With so much spare money sloshing in the budget, we can’t help but think it was a missed opportunity to create a new vision for future generations, getting the location, micro climate and terrain right from the start. The role of public green spaces is so very important and likely to get more so into the future. It would be good to look to the future and to invest in that, rather than resting on the laurels of the visionaries of the distant past.

Banksia pods in the children's playground at the arboretum

Banksia pods in the children’s playground at the arboretum

and acorn pods

and acorn pods

img_0963

 

Family bonding in Canberra gardens and landscape

Not a lot to see yet - the national arboretum

Sometimes we parents just have to accept that we have lost our children to the western continent. With two daughters now across the Tasman, we are philosophical that at least they have not chosen to live in Perth (long haul flight) or further afield in the northern hemisphere. New South Wales and ACT are as easy to get to, and often cheaper, than the bottom of the South Island. We headed over for some family bonding last week. This was our first visit to Canberra in warmer months. Mark had been underwhelmed by his previous visit in winter (it is cold, very cold) but it was a great deal more charming at the end of an unusually wet summer.

Canberra is a city of wide boulevards and many trees. How we wish that New Zealanders would be so tolerant of trees. But Canberra is a designed city and the butt of many jokes in Australia, seen as dull and lacking in soul. Its designer was in fact an American, Walter Burley Griffin. While his Canberra creation may be scorned by non residents, his other talents apparently included introducing the world to the ubiquitous carport and the L-shaped floor plan for housing so he certainly left a legacy. His city plans for Australia’s capital included an arboretum and it is only now, seventy years after his death, that his vision is being realised with the implementation of a plan for 100 forests and 100 gardens. I am a bit suspicious of the future of 100 gardens which will require considerably more maintenance than the 100 forests. Pragmatism and economic issues may determine the future of that aspect of the plan but they are well on track with the forests.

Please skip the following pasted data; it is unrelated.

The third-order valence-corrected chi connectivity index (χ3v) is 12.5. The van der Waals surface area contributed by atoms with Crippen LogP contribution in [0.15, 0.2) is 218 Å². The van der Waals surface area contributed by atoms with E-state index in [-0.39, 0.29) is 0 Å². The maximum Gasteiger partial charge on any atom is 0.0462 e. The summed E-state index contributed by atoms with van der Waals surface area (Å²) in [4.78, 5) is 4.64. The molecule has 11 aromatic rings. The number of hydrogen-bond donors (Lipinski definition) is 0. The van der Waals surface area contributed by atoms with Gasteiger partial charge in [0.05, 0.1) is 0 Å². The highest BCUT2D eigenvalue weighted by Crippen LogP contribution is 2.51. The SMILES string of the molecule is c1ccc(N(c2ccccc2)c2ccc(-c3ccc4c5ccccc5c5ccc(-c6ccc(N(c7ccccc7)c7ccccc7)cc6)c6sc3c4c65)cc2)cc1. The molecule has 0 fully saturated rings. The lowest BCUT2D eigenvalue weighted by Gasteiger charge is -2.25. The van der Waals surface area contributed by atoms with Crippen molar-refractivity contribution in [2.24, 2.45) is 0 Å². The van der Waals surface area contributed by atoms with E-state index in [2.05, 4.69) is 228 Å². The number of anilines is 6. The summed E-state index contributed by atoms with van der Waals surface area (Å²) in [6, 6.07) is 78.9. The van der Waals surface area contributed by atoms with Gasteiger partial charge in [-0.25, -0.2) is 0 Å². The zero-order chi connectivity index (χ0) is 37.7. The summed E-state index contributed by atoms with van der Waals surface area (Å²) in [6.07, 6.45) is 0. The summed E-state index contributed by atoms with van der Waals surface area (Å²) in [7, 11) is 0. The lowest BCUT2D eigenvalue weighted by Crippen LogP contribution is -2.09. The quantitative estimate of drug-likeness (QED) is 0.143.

An arboretum is a collection of woody plants, predominantly trees. It usually has a strong conservation and educative function and encompasses a wide array of different tree species with particular emphasis on those that are rare and endangered. Our best known arboretum in New Zealand is Eastwoodhill, just inland from Gisborne. The national arboretum in Canberra is a somewhat different vision, although they certainly acknowledge the guiding rules of arboreta. There were three principles governing tree selection. Varieties either had to be rare or endangered (such as Australia’s own iconic Wollemi pine), of ethno-botanical significance (not sure what that means), or symbolic in their countries of origin. That last criterion seems to have governed a fair number of selections, partly because overseas embassies have been encouraged to become involved. This would explain the plantings of varieties such as Ginkgo biloba, Parrotia persica, Cedrus libani (the cedar of Lebanon) and Acer saccharum (the sugar maple). In addition to the selection criteria, varieties had to be capable of surviving Canberra’s climate which can get up to 40 degrees in summer and drop to minus 10 in winter, along with being dry, very dry.